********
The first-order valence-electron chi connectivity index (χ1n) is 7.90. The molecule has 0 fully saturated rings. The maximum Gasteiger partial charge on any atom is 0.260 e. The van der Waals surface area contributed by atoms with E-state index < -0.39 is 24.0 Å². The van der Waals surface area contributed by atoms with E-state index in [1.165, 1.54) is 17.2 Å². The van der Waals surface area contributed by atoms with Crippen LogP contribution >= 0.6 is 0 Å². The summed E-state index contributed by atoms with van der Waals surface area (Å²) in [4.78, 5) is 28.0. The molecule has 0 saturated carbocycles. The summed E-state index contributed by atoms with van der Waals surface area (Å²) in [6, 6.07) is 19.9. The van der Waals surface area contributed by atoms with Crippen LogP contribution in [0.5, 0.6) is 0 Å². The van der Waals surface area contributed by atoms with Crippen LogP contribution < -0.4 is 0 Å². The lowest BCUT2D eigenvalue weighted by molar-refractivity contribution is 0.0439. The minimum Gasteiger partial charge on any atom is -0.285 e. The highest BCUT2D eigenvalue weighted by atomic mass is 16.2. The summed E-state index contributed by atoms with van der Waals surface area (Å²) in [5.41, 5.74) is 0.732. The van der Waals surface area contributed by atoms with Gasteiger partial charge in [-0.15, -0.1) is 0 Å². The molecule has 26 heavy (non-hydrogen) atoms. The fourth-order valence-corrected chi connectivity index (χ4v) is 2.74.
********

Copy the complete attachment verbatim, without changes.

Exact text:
The first-order valence-electron chi connectivity index (χ1n) is 7.90. The molecule has 0 fully saturated rings. The maximum Gasteiger partial charge on any atom is 0.260 e. The van der Waals surface area contributed by atoms with E-state index < -0.39 is 24.0 Å². The van der Waals surface area contributed by atoms with E-state index in [1.165, 1.54) is 17.2 Å². The van der Waals surface area contributed by atoms with Crippen LogP contribution >= 0.6 is 0 Å². The summed E-state index contributed by atoms with van der Waals surface area (Å²) in [4.78, 5) is 28.0. The molecule has 0 saturated carbocycles. The summed E-state index contributed by atoms with van der Waals surface area (Å²) in [6, 6.07) is 19.9. The van der Waals surface area contributed by atoms with Crippen LogP contribution in [0.5, 0.6) is 0 Å². The van der Waals surface area contributed by atoms with Crippen LogP contribution < -0.4 is 0 Å². The lowest BCUT2D eigenvalue weighted by molar-refractivity contribution is 0.0439. The minimum Gasteiger partial charge on any atom is -0.285 e. The highest BCUT2D eigenvalue weighted by atomic mass is 16.2. The summed E-state index contributed by atoms with van der Waals surface area (Å²) in [5.41, 5.74) is 0.732. The van der Waals surface area contributed by atoms with Gasteiger partial charge in [-0.15, -0.1) is 0 Å². The molecule has 26 heavy (non-hydrogen) atoms. The fourth-order valence-corrected chi connectivity index (χ4v) is 2.74.